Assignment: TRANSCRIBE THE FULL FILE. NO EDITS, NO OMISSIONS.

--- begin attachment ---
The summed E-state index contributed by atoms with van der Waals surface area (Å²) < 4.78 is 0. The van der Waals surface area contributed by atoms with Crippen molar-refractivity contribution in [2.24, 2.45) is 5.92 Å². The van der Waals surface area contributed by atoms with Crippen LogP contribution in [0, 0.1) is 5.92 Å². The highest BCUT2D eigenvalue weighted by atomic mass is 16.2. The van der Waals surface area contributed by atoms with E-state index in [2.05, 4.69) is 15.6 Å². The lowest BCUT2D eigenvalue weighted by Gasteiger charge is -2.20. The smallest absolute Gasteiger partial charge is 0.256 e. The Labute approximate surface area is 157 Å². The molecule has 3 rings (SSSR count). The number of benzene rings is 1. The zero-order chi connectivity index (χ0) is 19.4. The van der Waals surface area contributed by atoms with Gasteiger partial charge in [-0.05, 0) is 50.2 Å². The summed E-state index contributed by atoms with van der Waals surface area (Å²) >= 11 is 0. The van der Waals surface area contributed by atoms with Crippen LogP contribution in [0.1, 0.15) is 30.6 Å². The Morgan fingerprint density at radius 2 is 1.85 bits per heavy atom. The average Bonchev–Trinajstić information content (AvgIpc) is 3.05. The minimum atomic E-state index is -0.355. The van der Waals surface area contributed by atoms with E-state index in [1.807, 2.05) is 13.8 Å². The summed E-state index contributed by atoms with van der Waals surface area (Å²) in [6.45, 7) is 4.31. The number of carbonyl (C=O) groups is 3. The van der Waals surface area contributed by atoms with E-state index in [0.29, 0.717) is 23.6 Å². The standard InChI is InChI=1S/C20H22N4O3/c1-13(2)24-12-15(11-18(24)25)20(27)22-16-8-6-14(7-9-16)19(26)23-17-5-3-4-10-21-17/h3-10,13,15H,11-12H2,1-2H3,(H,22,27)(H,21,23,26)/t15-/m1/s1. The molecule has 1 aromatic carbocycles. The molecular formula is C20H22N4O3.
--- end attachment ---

The summed E-state index contributed by atoms with van der Waals surface area (Å²) < 4.78 is 0. The van der Waals surface area contributed by atoms with Crippen molar-refractivity contribution in [2.24, 2.45) is 5.92 Å². The van der Waals surface area contributed by atoms with Crippen LogP contribution in [0, 0.1) is 5.92 Å². The highest BCUT2D eigenvalue weighted by atomic mass is 16.2. The van der Waals surface area contributed by atoms with E-state index in [2.05, 4.69) is 15.6 Å². The lowest BCUT2D eigenvalue weighted by Gasteiger charge is -2.20. The smallest absolute Gasteiger partial charge is 0.256 e. The Labute approximate surface area is 157 Å². The molecule has 3 rings (SSSR count). The number of benzene rings is 1. The zero-order chi connectivity index (χ0) is 19.4. The van der Waals surface area contributed by atoms with Gasteiger partial charge in [-0.05, 0) is 50.2 Å². The summed E-state index contributed by atoms with van der Waals surface area (Å²) >= 11 is 0. The van der Waals surface area contributed by atoms with Crippen LogP contribution in [0.1, 0.15) is 30.6 Å². The Morgan fingerprint density at radius 2 is 1.85 bits per heavy atom. The average Bonchev–Trinajstić information content (AvgIpc) is 3.05. The minimum atomic E-state index is -0.355. The van der Waals surface area contributed by atoms with E-state index in [1.807, 2.05) is 13.8 Å². The summed E-state index contributed by atoms with van der Waals surface area (Å²) in [6.45, 7) is 4.31. The number of carbonyl (C=O) groups is 3. The van der Waals surface area contributed by atoms with E-state index in [0.29, 0.717) is 23.6 Å². The standard InChI is InChI=1S/C20H22N4O3/c1-13(2)24-12-15(11-18(24)25)20(27)22-16-8-6-14(7-9-16)19(26)23-17-5-3-4-10-21-17/h3-10,13,15H,11-12H2,1-2H3,(H,22,27)(H,21,23,26)/t15-/m1/s1. The molecule has 1 aromatic carbocycles. The molecular formula is C20H22N4O3.